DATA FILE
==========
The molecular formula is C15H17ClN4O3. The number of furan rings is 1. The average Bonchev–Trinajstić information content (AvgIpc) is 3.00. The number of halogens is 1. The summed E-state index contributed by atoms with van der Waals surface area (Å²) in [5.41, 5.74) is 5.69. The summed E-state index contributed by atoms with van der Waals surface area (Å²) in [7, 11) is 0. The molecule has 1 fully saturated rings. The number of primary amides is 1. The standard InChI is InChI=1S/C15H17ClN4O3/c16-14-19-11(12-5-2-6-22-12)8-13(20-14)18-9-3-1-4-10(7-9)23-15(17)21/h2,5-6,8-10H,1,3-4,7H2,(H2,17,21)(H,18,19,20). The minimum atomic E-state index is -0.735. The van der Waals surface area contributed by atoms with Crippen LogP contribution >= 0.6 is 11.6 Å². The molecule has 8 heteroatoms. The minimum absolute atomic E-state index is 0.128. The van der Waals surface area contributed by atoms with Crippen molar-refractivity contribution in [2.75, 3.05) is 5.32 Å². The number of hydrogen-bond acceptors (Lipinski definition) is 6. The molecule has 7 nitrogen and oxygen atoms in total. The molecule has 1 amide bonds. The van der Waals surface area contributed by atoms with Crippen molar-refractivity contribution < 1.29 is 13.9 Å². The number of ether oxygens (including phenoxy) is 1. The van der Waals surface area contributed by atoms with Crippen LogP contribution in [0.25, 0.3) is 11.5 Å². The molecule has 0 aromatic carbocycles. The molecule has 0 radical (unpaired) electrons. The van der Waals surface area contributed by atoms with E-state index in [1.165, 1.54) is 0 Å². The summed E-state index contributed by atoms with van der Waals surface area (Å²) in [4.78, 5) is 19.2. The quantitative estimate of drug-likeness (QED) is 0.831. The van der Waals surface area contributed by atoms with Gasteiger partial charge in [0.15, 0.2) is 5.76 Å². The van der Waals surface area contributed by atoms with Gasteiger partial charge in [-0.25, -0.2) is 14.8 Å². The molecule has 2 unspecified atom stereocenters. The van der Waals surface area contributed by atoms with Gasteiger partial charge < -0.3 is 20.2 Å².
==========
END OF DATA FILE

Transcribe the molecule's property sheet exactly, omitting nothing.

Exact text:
The molecular formula is C15H17ClN4O3. The number of furan rings is 1. The average Bonchev–Trinajstić information content (AvgIpc) is 3.00. The number of halogens is 1. The summed E-state index contributed by atoms with van der Waals surface area (Å²) in [5.41, 5.74) is 5.69. The summed E-state index contributed by atoms with van der Waals surface area (Å²) in [7, 11) is 0. The molecule has 1 fully saturated rings. The number of primary amides is 1. The standard InChI is InChI=1S/C15H17ClN4O3/c16-14-19-11(12-5-2-6-22-12)8-13(20-14)18-9-3-1-4-10(7-9)23-15(17)21/h2,5-6,8-10H,1,3-4,7H2,(H2,17,21)(H,18,19,20). The minimum atomic E-state index is -0.735. The van der Waals surface area contributed by atoms with Crippen LogP contribution >= 0.6 is 11.6 Å². The molecule has 8 heteroatoms. The minimum absolute atomic E-state index is 0.128. The van der Waals surface area contributed by atoms with Crippen molar-refractivity contribution in [2.75, 3.05) is 5.32 Å². The number of hydrogen-bond acceptors (Lipinski definition) is 6. The molecule has 7 nitrogen and oxygen atoms in total. The molecule has 1 amide bonds. The van der Waals surface area contributed by atoms with Crippen molar-refractivity contribution < 1.29 is 13.9 Å². The number of ether oxygens (including phenoxy) is 1. The van der Waals surface area contributed by atoms with Crippen LogP contribution in [0.25, 0.3) is 11.5 Å². The molecule has 0 aromatic carbocycles. The molecule has 0 radical (unpaired) electrons. The van der Waals surface area contributed by atoms with E-state index in [1.165, 1.54) is 0 Å². The summed E-state index contributed by atoms with van der Waals surface area (Å²) in [4.78, 5) is 19.2. The quantitative estimate of drug-likeness (QED) is 0.831. The van der Waals surface area contributed by atoms with Gasteiger partial charge in [0.15, 0.2) is 5.76 Å². The van der Waals surface area contributed by atoms with Gasteiger partial charge in [-0.25, -0.2) is 14.8 Å². The molecule has 2 unspecified atom stereocenters. The van der Waals surface area contributed by atoms with Gasteiger partial charge < -0.3 is 20.2 Å².